The last month has bombarded us with huge games like Super Mario Odyssey, Wolfenstein II: The New Colossus, Assassin’s Creed: Origins, and Call of Duty: WWII. But away from all the internet buzz, triple-A budgets, and million-dollar TV spots, there are tons of worthwhile projects and weird games out there by independent developers, looking to raise funds on Kickstarter or stir up some attention on Twitter. They’re students, one-person teams, and tiny studios in isolated communities who can’t always make it out to big events like PAX or E3.
In this debut of a weekly column for GamesBeat, I’d like to spotlight a few of these games that are still in progress, whether that’s because they’re thesis projects or because they’re in the middle of a crowdfunding campaign. This week, I interviewed Oscar Brittain, who’s raising funds on Kickstarter for his frenetic role-playing game Desert Child, where you race hoverbikes and eat ramen. A free demo is available on his Itch.io page.
When you play the demo, you get an immediate sense of what the game is all about: kicking dust in your opponent’s face as you boost your hoverbike into overdrive and blast crates of money out of mid-air. Sometimes you’re streaking across red sand, other times you’re fighting waves on an aquatic racing track. It’s chaotic, scrappy fun as the screen fills with debris and explosions. In between matches, you pawn gun parts for cash, fix up your bike, and eat ramen to keep your hunger down. The goal is to make enough money, get off Earth before it blows up, escape to the nearby Red Planet. In other words, get your ass to Mars.
Brittain’s a solo dev based out of Fremantle, Australia. He inherited his love for games from his father, and the inspiration for Desert Child in particular came from titles like Delphine Software’s sci-fi platformer Flashback as well as Japanese anime like Cowboy Bebop. He’s created a retro-futuristic world where eking out a living is tough, made all the tougher by harsh desert climes.
“I really want people to like the world of Desert Child,” said Brittain. “It’s the part of the game I’m the most in love with, and I really get excited when I’m building it, or drawing parts, or making the sounds and music that bring it to life. I think the target audience is just that kid who was like me when I was younger, they just wanted to see what was happening behind the action.”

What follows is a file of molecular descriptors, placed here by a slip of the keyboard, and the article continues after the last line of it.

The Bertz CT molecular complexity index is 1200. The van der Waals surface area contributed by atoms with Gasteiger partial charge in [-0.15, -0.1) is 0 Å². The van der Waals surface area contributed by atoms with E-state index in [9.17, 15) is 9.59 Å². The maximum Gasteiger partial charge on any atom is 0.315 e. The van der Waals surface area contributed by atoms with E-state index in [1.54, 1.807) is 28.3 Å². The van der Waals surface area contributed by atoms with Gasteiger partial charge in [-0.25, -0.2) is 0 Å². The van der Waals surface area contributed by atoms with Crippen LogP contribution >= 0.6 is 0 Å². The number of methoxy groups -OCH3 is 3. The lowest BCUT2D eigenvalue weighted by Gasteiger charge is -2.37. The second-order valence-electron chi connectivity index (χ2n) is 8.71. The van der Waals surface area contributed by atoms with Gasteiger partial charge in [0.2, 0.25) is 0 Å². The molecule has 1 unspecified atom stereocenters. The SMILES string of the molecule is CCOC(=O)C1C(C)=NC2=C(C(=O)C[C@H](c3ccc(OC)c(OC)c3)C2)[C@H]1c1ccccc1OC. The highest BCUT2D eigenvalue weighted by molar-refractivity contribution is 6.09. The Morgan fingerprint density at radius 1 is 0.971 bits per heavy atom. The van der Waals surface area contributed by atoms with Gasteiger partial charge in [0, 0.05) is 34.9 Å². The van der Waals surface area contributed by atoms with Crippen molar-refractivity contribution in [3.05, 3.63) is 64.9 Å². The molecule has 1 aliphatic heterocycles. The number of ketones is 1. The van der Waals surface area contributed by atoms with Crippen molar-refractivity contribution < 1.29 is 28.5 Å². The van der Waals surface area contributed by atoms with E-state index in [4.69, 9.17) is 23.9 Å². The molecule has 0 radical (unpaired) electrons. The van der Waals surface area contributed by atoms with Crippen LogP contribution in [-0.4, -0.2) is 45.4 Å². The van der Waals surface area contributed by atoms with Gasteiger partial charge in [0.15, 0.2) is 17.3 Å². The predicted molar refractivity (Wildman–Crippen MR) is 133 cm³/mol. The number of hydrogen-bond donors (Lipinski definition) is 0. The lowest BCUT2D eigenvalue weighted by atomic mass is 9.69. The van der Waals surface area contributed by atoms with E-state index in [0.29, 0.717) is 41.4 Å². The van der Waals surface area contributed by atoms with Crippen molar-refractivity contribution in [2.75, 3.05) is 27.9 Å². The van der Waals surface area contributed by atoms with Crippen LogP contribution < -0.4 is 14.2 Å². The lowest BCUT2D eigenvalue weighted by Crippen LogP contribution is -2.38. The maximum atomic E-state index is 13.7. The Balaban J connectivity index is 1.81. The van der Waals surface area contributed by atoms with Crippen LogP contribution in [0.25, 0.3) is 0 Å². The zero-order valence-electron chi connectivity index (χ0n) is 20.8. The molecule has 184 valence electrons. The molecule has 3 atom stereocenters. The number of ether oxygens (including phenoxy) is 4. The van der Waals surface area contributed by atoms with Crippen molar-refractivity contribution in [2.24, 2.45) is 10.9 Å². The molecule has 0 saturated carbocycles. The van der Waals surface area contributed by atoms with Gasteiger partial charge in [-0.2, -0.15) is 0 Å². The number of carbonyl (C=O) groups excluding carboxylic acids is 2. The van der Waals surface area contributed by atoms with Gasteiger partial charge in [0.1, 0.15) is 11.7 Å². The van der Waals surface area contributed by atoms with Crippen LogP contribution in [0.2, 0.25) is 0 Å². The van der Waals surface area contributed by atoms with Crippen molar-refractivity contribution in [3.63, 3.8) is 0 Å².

GamesBeat: Can you tell me more about your background and why you decided to develop Desert Child?
Oscar Brittain: My dad was a student and really into games when I was growing up, so I got exposed to a lot of different kinds of games. I always liked more cerebral games over action games, but I think I always appreciated when a game did a kind of genre mashup. Desert Child is kinda of my take on games like Flashback, which was a platformer/shooter/adventure game. I played a tonne of adventure games and always wanted things like Sonic the Hedgehog to just let me explore and take in the world like adventure games did. That’s something I’m trying to do with Desert Child.
GamesBeat: What was the inspiration for Desert Child? Can you tell me more about the story?
Brittain: I’ve had this idea for a Cowboy Bebop-inspired game gestating in my head for nearly 10 years. Originally, Desert Child was this open-ended RPG/roguelike bounty hunter game, but it was just aimless, and I pared it down into what it is now. The story grew out of this one scene I really wanted to happen: the player wins a huge race, people love them, they get handed a check for $10,000, and then they get handed the bill for all the damages they’ve caused, which add up to -$9,998. I wanted to make a game that always felt like two steps forward, one step back, but then had a laugh at that.